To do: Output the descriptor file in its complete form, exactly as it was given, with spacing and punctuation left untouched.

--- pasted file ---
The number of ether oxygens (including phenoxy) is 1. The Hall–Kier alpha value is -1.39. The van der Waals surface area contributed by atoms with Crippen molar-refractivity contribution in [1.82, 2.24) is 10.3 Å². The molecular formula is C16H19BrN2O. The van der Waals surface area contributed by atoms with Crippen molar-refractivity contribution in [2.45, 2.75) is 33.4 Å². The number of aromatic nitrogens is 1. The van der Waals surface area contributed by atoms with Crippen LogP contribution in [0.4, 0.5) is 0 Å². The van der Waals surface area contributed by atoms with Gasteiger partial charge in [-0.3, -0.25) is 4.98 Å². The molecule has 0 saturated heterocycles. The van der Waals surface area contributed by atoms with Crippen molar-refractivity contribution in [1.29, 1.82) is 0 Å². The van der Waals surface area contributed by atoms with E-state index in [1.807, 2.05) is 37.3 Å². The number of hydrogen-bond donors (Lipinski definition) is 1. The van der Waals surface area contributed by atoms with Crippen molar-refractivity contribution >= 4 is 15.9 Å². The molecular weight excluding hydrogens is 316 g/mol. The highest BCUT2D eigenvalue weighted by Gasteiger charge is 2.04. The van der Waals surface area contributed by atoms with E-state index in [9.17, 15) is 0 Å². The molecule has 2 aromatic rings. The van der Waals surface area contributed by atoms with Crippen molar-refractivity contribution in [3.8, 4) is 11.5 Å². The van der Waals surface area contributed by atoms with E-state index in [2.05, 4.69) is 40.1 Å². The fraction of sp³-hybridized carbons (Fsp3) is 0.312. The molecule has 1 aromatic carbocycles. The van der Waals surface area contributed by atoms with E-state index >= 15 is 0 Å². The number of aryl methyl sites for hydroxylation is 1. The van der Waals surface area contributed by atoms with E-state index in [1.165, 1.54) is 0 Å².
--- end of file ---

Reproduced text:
The number of ether oxygens (including phenoxy) is 1. The Hall–Kier alpha value is -1.39. The van der Waals surface area contributed by atoms with Crippen molar-refractivity contribution in [1.82, 2.24) is 10.3 Å². The molecular formula is C16H19BrN2O. The van der Waals surface area contributed by atoms with Crippen molar-refractivity contribution in [2.45, 2.75) is 33.4 Å². The number of aromatic nitrogens is 1. The van der Waals surface area contributed by atoms with Crippen LogP contribution in [0.4, 0.5) is 0 Å². The van der Waals surface area contributed by atoms with Gasteiger partial charge in [-0.3, -0.25) is 4.98 Å². The molecule has 0 saturated heterocycles. The van der Waals surface area contributed by atoms with Crippen molar-refractivity contribution in [1.29, 1.82) is 0 Å². The van der Waals surface area contributed by atoms with E-state index in [1.807, 2.05) is 37.3 Å². The number of hydrogen-bond donors (Lipinski definition) is 1. The van der Waals surface area contributed by atoms with Crippen molar-refractivity contribution >= 4 is 15.9 Å². The molecular weight excluding hydrogens is 316 g/mol. The highest BCUT2D eigenvalue weighted by Gasteiger charge is 2.04. The van der Waals surface area contributed by atoms with E-state index in [9.17, 15) is 0 Å². The molecule has 2 aromatic rings. The van der Waals surface area contributed by atoms with Crippen molar-refractivity contribution in [3.8, 4) is 11.5 Å². The van der Waals surface area contributed by atoms with E-state index in [2.05, 4.69) is 40.1 Å². The fraction of sp³-hybridized carbons (Fsp3) is 0.312. The molecule has 1 aromatic carbocycles. The van der Waals surface area contributed by atoms with E-state index >= 15 is 0 Å². The number of aryl methyl sites for hydroxylation is 1. The van der Waals surface area contributed by atoms with E-state index in [1.165, 1.54) is 0 Å².